Relative velocity( Classical and Relativistic)



Galilean or Classical relativity equation

vAE => Velocity of A with respect to Fixed Frame
vBE => Velocity of B with respect to Fixed Frame
vAB => velocity of A with respect to B

vAB=vAE – vBE
or
vAB=vAE + vEB

Let
vAE =10 m/s( towards positive x-axis)
vBE =6 m/s ( towards positive x-axis)

vAB=10-6 =4 m/s
This equation works well for normal velocities but it does not hold good for speed reaching speed of light

Relativistic Velocities
Suppose
vAE= 0.6c
vEB= 0.8 c
Using the classical relativity equation above, you get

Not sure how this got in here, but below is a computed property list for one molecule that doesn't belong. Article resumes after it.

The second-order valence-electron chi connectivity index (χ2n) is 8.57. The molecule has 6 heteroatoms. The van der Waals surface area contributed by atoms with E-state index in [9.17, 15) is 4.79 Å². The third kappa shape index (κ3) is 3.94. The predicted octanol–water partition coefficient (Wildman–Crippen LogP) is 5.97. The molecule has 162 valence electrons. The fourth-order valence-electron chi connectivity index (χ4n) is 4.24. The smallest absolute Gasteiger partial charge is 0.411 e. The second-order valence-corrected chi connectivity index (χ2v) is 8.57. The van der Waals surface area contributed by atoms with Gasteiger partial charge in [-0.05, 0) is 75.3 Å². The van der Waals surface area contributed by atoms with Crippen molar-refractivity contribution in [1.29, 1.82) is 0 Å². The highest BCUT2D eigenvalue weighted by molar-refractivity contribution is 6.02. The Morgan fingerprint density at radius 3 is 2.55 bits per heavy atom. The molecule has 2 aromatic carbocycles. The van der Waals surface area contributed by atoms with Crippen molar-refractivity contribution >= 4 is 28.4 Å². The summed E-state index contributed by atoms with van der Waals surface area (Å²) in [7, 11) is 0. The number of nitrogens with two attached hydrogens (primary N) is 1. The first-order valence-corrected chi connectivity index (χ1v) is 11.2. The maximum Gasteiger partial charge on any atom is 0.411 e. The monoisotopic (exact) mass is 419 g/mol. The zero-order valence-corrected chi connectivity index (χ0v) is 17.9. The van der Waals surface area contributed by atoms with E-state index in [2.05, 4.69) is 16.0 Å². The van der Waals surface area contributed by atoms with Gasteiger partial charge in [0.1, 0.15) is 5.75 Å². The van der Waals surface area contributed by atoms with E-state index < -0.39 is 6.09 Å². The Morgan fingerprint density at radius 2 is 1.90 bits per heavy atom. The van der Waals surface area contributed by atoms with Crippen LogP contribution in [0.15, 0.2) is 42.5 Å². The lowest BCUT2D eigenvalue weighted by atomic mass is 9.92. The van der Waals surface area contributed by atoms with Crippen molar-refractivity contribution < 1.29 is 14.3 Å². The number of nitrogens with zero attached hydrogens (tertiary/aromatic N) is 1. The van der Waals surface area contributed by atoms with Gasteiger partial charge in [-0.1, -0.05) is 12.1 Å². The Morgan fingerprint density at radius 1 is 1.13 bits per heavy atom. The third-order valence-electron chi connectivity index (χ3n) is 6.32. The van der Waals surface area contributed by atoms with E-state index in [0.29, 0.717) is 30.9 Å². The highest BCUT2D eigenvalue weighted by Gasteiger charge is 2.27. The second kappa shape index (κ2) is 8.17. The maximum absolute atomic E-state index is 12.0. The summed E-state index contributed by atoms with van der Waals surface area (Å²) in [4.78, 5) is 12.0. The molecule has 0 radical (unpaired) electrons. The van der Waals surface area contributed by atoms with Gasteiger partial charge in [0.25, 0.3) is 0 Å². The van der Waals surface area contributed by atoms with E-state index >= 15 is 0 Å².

vAB=vAE + vEB = 0.8c + 0.8c = 1.6c

In other words, this predicts that A will measure B’s velocity as 1.6 times the speed of light, which is forbidden by Einstein’s Special Theory of Relativity, which says, among other things, that the speed of light is the ultimate speed limit in the Universe.

In Special Relativity the classical equation is modified to be:

v_{AB}=\frac{v_{AE}+v_{EB}}{1+\frac{v_{AE}v_{EB}}{c^{2}}}

So Using Special Relativity, we get:

vAB=.98 c

In other words, A would measure B’s velocity as 98% of the speed of light.





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